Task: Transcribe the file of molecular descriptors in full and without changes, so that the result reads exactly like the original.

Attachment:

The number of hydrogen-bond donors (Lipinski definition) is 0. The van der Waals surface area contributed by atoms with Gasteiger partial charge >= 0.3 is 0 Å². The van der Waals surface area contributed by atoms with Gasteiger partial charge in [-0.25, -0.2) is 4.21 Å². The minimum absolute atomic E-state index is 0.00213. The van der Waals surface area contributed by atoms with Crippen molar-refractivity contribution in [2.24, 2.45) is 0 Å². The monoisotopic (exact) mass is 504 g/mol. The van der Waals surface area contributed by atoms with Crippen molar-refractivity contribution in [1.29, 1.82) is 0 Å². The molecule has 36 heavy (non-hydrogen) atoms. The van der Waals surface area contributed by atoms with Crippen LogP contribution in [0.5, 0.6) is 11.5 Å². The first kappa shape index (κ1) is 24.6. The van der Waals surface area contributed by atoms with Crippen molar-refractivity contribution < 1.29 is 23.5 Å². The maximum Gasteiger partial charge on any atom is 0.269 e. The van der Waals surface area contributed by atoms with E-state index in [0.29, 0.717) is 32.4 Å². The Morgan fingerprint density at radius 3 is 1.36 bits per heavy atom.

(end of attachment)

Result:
The number of hydrogen-bond donors (Lipinski definition) is 0. The van der Waals surface area contributed by atoms with Gasteiger partial charge >= 0.3 is 0 Å². The van der Waals surface area contributed by atoms with Gasteiger partial charge in [-0.25, -0.2) is 4.21 Å². The minimum absolute atomic E-state index is 0.00213. The van der Waals surface area contributed by atoms with Crippen molar-refractivity contribution in [2.24, 2.45) is 0 Å². The monoisotopic (exact) mass is 504 g/mol. The van der Waals surface area contributed by atoms with Crippen molar-refractivity contribution in [1.29, 1.82) is 0 Å². The molecule has 36 heavy (non-hydrogen) atoms. The van der Waals surface area contributed by atoms with Crippen LogP contribution in [0.5, 0.6) is 11.5 Å². The first kappa shape index (κ1) is 24.6. The van der Waals surface area contributed by atoms with Crippen molar-refractivity contribution < 1.29 is 23.5 Å². The maximum Gasteiger partial charge on any atom is 0.269 e. The van der Waals surface area contributed by atoms with E-state index in [0.29, 0.717) is 32.4 Å². The Morgan fingerprint density at radius 3 is 1.36 bits per heavy atom.